Hong Kong Stocks Advance on China Manufacturing, CasinosKana Nishizawa
Hong Kong stocks rose, with the benchmark index capping its biggest weekly gain in six weeks, as China’s manufacturing exceeded estimates and gaming stocks climbed on higher Macau casino revenue.
Galaxy Entertainment Group Ltd., controlled by billionaire Lui Che-woo, rose 1.8 percent. China Power International Development Ltd. climbed 1.3 percent as power producers gained on the manufacturing report. Tingyi (Cayman Islands) Holding Corp. extended an advance after Nomura Holdings Inc. raised its rating on the maker of instant noodles and drinks. Techtronic Industries Co., a power-tool maker that relies on North America for 73 percent of sales, dropped 2.4 percent amid concern the Federal Reserve will reduce stimulus in coming months.
The Hang Seng Index rose 0.2 percent to 23,249.79 at the close in Hong Kong, after falling as much as 0.2 percent. That capped a 2.4 percent gain since Oct. 25, the benchmark’s biggest weekly advance since the period ended Sept. 20. The Hang Seng China Enterprises Index of mainland shares listed in the city added 0.5 percent to 10,678.69.
“Sentiment was shaky on concern about Fed tapering, so today’s Chinese manufacturing data is easing some concern,” said Teresa Chow, a fund manager at RBC Investment (Asia) Ltd., which oversees $1.5 billion. “The market is perceiving it as better news flow.”
China’s manufacturing Purchasing Managers’ Index was 51.4 in October, the National Bureau of Statistics and China Federation of Logistics and Purchasing said today in Beijing. The reading compares with the median estimate of 51.2 in a Bloomberg News survey of 31 economists and 51.1 in September. A number above 50 indicates expansion.
A separate manufacturing gauge from HSBC Holdings Plc and Markit Economics rose to 50.9 from 50.2, matching a preliminary reading.
China Power rose 1.3 percent to HK$3.08, while Huaneng Power International Inc., the listed unit of China’s largest power group, gained 2.1 percent to HK$8.27. China Coal Energy Co., the country’s second-largest producer of the fuel, advanced 1.7 percent to HK$4.84.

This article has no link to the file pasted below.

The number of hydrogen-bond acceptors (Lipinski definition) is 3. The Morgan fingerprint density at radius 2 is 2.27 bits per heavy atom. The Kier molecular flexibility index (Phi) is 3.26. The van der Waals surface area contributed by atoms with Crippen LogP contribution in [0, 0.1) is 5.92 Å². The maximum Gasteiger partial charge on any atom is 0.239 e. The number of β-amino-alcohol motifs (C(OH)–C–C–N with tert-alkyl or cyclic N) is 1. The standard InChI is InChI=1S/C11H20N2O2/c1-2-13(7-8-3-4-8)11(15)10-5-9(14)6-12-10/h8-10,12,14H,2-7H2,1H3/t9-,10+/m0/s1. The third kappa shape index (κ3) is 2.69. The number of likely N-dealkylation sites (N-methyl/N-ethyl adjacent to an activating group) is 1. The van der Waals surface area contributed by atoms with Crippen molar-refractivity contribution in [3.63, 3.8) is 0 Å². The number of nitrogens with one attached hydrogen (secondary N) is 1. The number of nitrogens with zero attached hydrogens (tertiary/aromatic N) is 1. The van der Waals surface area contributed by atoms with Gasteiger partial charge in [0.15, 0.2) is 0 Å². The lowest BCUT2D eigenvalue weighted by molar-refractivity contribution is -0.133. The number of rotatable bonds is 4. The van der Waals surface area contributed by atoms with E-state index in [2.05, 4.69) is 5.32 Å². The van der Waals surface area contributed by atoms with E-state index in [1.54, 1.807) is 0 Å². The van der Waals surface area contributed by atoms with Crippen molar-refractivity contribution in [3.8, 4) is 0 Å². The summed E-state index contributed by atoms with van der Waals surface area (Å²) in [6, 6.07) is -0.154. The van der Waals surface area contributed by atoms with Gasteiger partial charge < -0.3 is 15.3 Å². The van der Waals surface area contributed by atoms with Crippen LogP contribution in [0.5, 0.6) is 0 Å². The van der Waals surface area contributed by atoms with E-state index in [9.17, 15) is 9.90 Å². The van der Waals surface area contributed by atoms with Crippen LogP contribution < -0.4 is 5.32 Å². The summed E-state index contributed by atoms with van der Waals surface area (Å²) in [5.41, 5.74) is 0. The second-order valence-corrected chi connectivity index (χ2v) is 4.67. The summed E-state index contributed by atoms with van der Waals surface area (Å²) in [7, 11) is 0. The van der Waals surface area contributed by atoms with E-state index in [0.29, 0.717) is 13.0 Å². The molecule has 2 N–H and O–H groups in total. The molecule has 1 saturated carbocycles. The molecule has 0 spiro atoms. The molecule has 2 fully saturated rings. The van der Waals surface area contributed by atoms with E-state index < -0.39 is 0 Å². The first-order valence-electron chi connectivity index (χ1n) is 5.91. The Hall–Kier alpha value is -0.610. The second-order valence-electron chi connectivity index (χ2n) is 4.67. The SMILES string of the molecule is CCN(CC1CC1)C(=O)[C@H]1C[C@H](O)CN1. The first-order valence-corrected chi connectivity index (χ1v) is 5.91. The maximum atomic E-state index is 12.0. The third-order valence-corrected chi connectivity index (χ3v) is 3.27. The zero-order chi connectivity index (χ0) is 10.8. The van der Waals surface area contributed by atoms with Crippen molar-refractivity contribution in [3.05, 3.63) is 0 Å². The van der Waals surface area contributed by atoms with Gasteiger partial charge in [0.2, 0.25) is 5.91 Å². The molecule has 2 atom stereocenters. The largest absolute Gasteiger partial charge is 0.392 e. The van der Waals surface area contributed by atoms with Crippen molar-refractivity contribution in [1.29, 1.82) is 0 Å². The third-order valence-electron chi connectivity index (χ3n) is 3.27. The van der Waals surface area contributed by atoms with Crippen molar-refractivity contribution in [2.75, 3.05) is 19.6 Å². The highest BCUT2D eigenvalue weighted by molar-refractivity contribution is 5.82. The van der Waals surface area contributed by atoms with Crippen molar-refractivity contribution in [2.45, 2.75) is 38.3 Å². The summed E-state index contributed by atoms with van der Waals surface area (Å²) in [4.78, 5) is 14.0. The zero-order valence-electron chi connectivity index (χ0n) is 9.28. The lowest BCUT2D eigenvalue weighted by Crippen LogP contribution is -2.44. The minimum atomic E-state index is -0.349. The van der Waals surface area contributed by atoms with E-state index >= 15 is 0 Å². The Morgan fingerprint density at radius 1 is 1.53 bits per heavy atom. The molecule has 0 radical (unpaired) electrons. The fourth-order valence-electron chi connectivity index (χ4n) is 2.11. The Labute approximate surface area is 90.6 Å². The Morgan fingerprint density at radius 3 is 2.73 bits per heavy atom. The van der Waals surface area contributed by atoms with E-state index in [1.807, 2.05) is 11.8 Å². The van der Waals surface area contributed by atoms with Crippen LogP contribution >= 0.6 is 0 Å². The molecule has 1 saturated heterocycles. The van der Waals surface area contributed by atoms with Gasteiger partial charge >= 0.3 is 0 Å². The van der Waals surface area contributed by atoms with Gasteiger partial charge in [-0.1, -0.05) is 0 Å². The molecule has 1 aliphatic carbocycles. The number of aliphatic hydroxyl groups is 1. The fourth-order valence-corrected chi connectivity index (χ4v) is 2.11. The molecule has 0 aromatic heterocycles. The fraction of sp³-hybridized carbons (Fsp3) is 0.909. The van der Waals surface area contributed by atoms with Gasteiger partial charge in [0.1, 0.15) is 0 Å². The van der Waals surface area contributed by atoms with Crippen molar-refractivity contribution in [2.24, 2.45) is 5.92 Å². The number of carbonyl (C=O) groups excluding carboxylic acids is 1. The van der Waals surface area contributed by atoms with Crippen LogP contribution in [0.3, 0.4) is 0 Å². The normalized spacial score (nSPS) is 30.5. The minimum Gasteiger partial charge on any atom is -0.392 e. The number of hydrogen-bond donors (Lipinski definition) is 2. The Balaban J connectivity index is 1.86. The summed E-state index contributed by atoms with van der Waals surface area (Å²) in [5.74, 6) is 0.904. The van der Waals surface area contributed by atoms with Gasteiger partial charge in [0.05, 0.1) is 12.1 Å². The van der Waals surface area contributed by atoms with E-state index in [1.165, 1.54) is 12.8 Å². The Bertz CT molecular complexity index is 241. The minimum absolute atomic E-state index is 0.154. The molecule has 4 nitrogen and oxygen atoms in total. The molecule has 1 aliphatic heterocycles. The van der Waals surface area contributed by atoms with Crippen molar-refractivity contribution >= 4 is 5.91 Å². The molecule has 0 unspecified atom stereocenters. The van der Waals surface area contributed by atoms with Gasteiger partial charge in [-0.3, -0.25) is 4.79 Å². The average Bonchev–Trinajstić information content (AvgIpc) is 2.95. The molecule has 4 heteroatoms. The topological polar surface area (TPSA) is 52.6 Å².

Gaming shares jumped after Macau casino revenue surged 32 percent to a record of 36.5 billion patacas ($4.57 billion) in October, boosted by mainland Chinese visitors who spent their Golden Week holiday in the world’s largest gambling hub.
Galaxy added 1.8 percent to HK$58.90, while SJM Holdings Ltd., Asia’s biggest casino operator, gained 3.6 percent to HK$25.95. Sands China Ltd., a unit of billionaire Sheldon Adelson’s Las Vegas gaming company, climbed 1.8 percent to HK$56.10.
Tingyi surged 6.4 percent to HK$23.30, the biggest jump on the Hang Seng Index. Tingyi extended yesterday’s gain after Nomura Holdings Inc. raised its rating to buy from neutral and boosted the target price to HK$26 from HK$20.50. Asahi Group Holdings Ltd. said in an e-mail its unit and Tingyi aim to form a milk powder venture this month.
China Eastern Airlines Corp. added 3.4 percent to HK$2.77 after Daiwa lifted its target price to HK$3.40 from HK$2.80 while maintaining its buy recommendation.
The Hang Seng Index rose 1.5 percent in October for its first back-to-back monthly advance since January, as data from China signaled the world’s second-largest economy is stabilizing. The measure remains the second-worst performer this year among developed markets tracked by Bloomberg, amid concern that a reduction in the Fed’s monthly bond purchases will spur outflows from the city’s assets.
The U.S. central bank’s policy statement this week didn’t contain a sentence from the previous one saying tighter financial conditions could slow the improvement in the economy, sparking speculation the Fed may cut stimulus in coming months.
While fiscal policy is “restraining economic growth,” the Fed sees signs of “underlying strength,” it said.
The Standard & Poor’s 500 Index dropped 0.4 percent yesterday for its second straight daily decline. Futures on the gauge climbed 0.1 percent today.
Techtronic slid 2.4 percent to HK$19.04, while Yuen Industrial (Holdings) Ltd., a shoemaker that gets about 29 percent of sales from the U.S., sank 1.6 percent to HK$20.95.
Among other stocks that fell, Shimao Property Holdings Ltd., controlled by billionaire Hui Wing Mau, dropped 2.2 percent to HK$19.10, and Guangzhou R&F Properties Co., a builder in the southern Chinese city, retreated 1.8 percent to HK$13.36. Chinese developers jumped yesterday amid speculation the nation will refrain from controlling the private housing market.
The Hang Seng Index traded at 11.1 times estimated earnings, compared with 15.9 for the S&P 500 yesterday. Futures on the measure rose 0.2 percent to 23,279. The Hang Seng Volatility Index slid 3.4 percent to 14.31, indicating traders expect the benchmark equity index to swing 4.1 percent in the next 30 days.